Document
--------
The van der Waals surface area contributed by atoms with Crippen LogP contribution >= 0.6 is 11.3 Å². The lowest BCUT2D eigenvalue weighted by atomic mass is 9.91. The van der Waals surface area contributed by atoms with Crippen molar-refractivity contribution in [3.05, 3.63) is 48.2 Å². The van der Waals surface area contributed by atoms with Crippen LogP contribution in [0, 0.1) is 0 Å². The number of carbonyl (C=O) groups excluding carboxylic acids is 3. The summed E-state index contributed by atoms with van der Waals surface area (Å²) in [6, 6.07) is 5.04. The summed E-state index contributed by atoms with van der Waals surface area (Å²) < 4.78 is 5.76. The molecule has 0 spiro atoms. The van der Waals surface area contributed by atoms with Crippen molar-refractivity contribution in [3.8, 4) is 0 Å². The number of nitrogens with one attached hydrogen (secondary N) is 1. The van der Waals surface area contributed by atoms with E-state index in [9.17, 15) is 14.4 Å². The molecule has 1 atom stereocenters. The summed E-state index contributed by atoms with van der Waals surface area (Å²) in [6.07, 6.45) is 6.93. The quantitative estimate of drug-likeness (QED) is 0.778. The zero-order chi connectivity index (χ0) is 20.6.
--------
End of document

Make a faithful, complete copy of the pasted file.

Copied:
The van der Waals surface area contributed by atoms with Crippen LogP contribution >= 0.6 is 11.3 Å². The lowest BCUT2D eigenvalue weighted by atomic mass is 9.91. The van der Waals surface area contributed by atoms with Crippen molar-refractivity contribution in [3.05, 3.63) is 48.2 Å². The van der Waals surface area contributed by atoms with Crippen LogP contribution in [0, 0.1) is 0 Å². The number of carbonyl (C=O) groups excluding carboxylic acids is 3. The summed E-state index contributed by atoms with van der Waals surface area (Å²) in [6, 6.07) is 5.04. The summed E-state index contributed by atoms with van der Waals surface area (Å²) < 4.78 is 5.76. The molecule has 0 spiro atoms. The van der Waals surface area contributed by atoms with Crippen molar-refractivity contribution in [3.8, 4) is 0 Å². The number of nitrogens with one attached hydrogen (secondary N) is 1. The van der Waals surface area contributed by atoms with E-state index in [9.17, 15) is 14.4 Å². The molecule has 1 atom stereocenters. The summed E-state index contributed by atoms with van der Waals surface area (Å²) in [6.07, 6.45) is 6.93. The quantitative estimate of drug-likeness (QED) is 0.778. The zero-order chi connectivity index (χ0) is 20.6.